491 N.W.2d at 892 (Tomljanovich, J., concurring in part and dissenting in part). In fact, Justice Tomljanovich observed that prerecorded solicitations may even be less intrusive than live solicitations for the reason that it is probably easier to hang up on a machine than on a live operator. Id. I find this reasoning persuasive. Finally, there appears to be no dispute that some of the earlier technical problems with prerecorded messages, which prompted passage of the TCPA, see S. Rep. No. 102-178, 102d Cong., 2d Sess. (1991), reprinted in 1991 U.S.C.C.A.N. 1968, 1972, have been alleviated through technological advances. See Affidavit of Carl R. Kolker, dated November 7, 1992. Indeed, the state does not assert these problems as a justification for distinguishing between prerecorded and live messages. I therefore conclude that the state has not demonstrated a reasonable fit between the statute and the interest in protecting persons in their homes.
Accordingly, at this juncture of the case and based on the record before me, it appears that the Act constitutes an impermissible restriction of commercial speech in contravention of the dictates of the First Amendment. That is not to say that upon full trial of this case and consideration of permanent injunctive relief, the state will not be able to establish the necessary reasonable fit between the Act and the interests it seeks to promote. At this stage of the litigation, however, it has not. I, therefore, find that plaintiffs have established a likelihood of success on the merits.
In light of this conclusion, I need not address plaintiffs' remaining arguments that the statute is void for vagueness and that the statute is preempted by the TCPA.
B. Irreparable Harm
It is well-established that "the loss of First Amendment freedoms, for even minimal periods of time, unquestionably constitutes irreparable injury." Elrod v. Burns, 427 U.S. 347, 373, 49 L. Ed. 2d 547, 96 S. Ct. 2673 (1976); School District of Lancaster Manheim Township School District v. Lake Asbestos of Quebec, Ltd. (In re School Asbestos Litigation), 842 F.2d 671, 679 (3d Cir. 1988). In Hohe v. Casey, 868 F.2d 69 (3d Cir.), cert. denied, 493 U.S. 848, 107 L. Ed. 2d 102, 110 S. Ct. 144 (1989), the Third Circuit explained, however, that "the assertion of First Amendment rights does not automatically require a finding of irreparable injury." 868 F.2d at 72-73. The court explained:
Rather the plaintiffs must show "a chilling effect on free expression." It is "purposeful unconstitutional [government] suppression of speech [which] constitutes irreparable harm for preliminary injunction purposes." Accordingly, it is the "direct penalization, as opposed to incidental inhibition, of First Amendment rights [which] constitutes irreparable injury."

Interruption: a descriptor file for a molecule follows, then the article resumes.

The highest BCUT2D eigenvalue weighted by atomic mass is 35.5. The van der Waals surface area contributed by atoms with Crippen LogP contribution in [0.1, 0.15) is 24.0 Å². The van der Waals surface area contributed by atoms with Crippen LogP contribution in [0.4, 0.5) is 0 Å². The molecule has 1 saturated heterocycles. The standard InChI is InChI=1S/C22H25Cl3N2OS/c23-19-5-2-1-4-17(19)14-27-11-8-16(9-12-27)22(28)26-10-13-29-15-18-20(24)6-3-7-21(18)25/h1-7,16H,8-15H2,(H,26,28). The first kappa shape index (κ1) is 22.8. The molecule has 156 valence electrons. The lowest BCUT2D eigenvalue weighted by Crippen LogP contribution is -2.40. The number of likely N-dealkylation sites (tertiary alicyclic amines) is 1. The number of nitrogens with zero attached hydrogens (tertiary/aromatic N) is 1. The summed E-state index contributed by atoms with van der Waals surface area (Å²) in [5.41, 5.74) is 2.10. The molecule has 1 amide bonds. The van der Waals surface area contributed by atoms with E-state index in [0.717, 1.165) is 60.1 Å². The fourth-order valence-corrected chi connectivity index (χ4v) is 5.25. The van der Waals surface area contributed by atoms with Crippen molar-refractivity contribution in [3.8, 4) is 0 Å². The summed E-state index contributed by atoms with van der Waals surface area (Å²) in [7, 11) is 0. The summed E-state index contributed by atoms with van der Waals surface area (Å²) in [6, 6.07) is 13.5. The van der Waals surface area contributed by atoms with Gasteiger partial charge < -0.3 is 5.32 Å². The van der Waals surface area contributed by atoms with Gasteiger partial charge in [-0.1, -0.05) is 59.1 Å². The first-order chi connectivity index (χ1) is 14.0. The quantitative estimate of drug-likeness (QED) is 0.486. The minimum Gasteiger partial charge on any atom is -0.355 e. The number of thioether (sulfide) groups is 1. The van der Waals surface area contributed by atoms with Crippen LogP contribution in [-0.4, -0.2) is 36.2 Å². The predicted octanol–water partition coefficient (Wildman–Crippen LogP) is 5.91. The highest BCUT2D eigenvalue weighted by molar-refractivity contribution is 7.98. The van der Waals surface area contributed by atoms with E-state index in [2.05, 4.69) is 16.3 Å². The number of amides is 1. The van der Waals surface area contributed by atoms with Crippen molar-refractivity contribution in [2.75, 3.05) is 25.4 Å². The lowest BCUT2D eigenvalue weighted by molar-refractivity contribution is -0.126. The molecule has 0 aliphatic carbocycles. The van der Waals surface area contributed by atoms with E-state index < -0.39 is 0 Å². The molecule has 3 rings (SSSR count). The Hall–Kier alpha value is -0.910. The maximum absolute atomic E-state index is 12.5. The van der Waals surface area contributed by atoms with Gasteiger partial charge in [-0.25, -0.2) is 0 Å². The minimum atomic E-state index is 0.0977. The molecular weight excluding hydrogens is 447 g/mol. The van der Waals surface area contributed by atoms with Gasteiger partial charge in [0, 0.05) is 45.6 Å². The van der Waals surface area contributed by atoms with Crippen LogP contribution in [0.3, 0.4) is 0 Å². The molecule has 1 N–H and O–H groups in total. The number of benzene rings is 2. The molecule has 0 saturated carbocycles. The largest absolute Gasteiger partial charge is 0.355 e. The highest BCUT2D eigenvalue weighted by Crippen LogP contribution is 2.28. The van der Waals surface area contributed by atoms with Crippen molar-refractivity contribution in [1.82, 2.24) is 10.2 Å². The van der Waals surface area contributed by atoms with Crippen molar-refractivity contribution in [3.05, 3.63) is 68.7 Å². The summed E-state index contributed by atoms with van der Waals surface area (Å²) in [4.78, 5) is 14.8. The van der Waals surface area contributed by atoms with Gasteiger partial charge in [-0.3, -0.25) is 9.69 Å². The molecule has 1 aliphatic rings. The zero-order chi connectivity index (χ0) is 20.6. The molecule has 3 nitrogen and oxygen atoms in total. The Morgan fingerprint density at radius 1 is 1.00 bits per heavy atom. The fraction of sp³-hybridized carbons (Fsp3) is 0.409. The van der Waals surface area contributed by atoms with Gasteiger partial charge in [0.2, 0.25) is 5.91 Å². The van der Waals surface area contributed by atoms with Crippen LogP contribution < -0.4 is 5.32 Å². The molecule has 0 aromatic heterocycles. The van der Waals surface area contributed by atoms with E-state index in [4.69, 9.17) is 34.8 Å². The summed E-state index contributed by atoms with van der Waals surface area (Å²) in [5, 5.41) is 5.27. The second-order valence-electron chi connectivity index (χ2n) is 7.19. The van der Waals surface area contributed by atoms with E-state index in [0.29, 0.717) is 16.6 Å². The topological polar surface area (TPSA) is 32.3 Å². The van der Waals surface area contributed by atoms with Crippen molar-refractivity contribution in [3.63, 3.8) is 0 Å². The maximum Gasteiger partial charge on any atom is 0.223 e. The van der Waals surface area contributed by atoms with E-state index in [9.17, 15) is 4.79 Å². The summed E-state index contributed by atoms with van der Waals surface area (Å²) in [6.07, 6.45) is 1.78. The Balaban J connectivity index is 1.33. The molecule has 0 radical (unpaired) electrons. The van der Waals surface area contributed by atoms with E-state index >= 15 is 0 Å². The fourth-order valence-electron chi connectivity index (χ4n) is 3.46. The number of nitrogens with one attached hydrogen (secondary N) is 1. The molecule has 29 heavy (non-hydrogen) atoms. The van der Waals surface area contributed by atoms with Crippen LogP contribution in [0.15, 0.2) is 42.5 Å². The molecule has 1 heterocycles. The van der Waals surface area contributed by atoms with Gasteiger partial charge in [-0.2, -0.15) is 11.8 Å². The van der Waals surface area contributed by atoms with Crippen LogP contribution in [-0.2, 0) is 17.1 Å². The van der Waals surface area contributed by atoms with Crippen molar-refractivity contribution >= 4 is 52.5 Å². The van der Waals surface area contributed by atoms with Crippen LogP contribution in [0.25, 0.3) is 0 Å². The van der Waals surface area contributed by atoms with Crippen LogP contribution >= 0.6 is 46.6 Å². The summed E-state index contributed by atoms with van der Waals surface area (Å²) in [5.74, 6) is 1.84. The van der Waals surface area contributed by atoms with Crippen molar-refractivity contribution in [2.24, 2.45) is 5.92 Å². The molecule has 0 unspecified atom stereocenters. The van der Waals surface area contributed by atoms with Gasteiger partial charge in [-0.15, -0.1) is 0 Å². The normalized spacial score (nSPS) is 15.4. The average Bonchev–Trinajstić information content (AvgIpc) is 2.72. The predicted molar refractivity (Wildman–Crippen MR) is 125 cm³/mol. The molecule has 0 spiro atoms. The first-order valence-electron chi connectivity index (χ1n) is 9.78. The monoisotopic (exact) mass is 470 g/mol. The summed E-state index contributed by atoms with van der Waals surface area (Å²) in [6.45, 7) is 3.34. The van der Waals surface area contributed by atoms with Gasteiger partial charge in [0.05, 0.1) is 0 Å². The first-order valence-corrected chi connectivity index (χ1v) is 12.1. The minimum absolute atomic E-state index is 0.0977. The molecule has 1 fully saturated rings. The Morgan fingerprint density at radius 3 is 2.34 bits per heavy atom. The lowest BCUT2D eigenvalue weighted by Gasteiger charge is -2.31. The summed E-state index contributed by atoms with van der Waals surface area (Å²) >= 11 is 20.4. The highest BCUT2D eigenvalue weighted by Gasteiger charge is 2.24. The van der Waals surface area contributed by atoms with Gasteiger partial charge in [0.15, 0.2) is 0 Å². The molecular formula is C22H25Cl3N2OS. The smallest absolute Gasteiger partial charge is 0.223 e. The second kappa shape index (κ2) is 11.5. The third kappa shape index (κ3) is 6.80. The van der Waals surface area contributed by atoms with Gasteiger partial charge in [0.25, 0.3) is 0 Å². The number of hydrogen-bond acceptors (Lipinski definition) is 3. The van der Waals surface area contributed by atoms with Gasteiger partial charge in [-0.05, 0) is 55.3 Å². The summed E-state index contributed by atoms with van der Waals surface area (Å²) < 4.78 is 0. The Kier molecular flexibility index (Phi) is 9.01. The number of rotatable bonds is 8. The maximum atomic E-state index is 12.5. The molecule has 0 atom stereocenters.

Id. at 73 (citations omitted). Here, plaintiffs have demonstrated a chilling effect resulting from threatened prosecution of plaintiffs pursuant to the Act. See Dombrowski v. Pfister, 380 U.S. 479, 14 L. Ed. 2d 22, 85 S. Ct. 1116 (1965); see also Citizens United for Free Speech II v. Long Beach Township Bd. of Comm'rs, 802 F. Supp. 1223, 1237-38 (D.N.J. 1992) (distinguishing Hohe). In other words, this case involves "direct penalization" of plaintiffs' First Amendment rights, rather than an "incidental inhibition." I therefore find that under the circumstances of this case, plaintiffs would suffer irreparable harm if the preliminary injunction were not issued. See Moser, 811 F. Supp. 541, 546 (D. Or. 1992).
C. Balancing of Public and Private Interests
The final two elements of the preliminary injunction analysis, the balance of harms and the public interest, also support issuance of a preliminary injunction. The only harm that would result from a preliminary injunction is that citizens of New Jersey would continue to receive prerecorded commercial telephone advertisements during the pendency of the litigation. As noted above, the ban would only eliminate less than three percent of all telemarketing calls. Therefore, the hardship to the state and the public interest is a delay in eliminating one out of every thirty phone calls. See Moser, 811 F. Supp. at 545. I therefore cannot conclude that this hardship outweighs the harm that would be imposed on the plaintiffs. "In addition, in cases involving First Amendment speech rights, consideration of the public interest tends to weigh in favor of enjoining undue restrictions on expression." Citizens United for Free Speech, 802 F. Supp. at 1238. I therefore conclude that the balance of harms and the public interest strongly weigh in favor of permitting the free exercise of First Amendment rights in this case.
For the foregoing reasons, the plaintiffs' application for preliminary injunctive relief is granted.
ACKERMAN, District Judge:
This matter having come before the court on the motion of plaintiffs for a preliminary injunction enjoining the defendants from enforcing Senate Bill No. 511; and this court having fully considered the submitted briefs and the record before it, including the oral arguments made on November 10, 1993; and for the reasons expressed in an opinion issued this same day; and for good cause shown;
It is on this 16th day of November, 1993
ORDERED that plaintiffs' motion for a preliminary injunction is granted; and it is further
ORDERED that plaintiffs shall post a bond pursuant to Rule 65(c) of the Federal Rules of Civil Procedure in the amount of $ 15,000.
Harold A. Ackerman, U.S.D.J.